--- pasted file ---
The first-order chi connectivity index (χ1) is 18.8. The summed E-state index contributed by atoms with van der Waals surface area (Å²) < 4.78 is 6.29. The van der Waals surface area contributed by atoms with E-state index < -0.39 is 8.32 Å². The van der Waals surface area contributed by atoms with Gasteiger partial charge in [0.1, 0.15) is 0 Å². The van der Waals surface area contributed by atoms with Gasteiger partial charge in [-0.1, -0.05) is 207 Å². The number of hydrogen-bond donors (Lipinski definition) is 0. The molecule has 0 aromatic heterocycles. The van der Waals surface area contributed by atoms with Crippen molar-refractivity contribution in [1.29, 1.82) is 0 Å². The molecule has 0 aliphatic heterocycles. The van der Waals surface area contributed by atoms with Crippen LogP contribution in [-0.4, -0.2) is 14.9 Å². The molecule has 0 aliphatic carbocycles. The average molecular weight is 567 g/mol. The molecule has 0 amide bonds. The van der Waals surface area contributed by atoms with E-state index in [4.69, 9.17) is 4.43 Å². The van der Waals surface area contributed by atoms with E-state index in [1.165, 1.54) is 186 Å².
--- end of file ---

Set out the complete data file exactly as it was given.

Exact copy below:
The first-order chi connectivity index (χ1) is 18.8. The summed E-state index contributed by atoms with van der Waals surface area (Å²) < 4.78 is 6.29. The van der Waals surface area contributed by atoms with E-state index < -0.39 is 8.32 Å². The van der Waals surface area contributed by atoms with Gasteiger partial charge in [0.1, 0.15) is 0 Å². The van der Waals surface area contributed by atoms with Gasteiger partial charge in [-0.1, -0.05) is 207 Å². The number of hydrogen-bond donors (Lipinski definition) is 0. The molecule has 0 aromatic heterocycles. The van der Waals surface area contributed by atoms with Crippen molar-refractivity contribution in [1.29, 1.82) is 0 Å². The molecule has 0 aliphatic heterocycles. The van der Waals surface area contributed by atoms with Crippen LogP contribution in [-0.4, -0.2) is 14.9 Å². The molecule has 0 aliphatic carbocycles. The average molecular weight is 567 g/mol. The molecule has 0 amide bonds. The van der Waals surface area contributed by atoms with E-state index in [4.69, 9.17) is 4.43 Å². The van der Waals surface area contributed by atoms with E-state index in [1.165, 1.54) is 186 Å².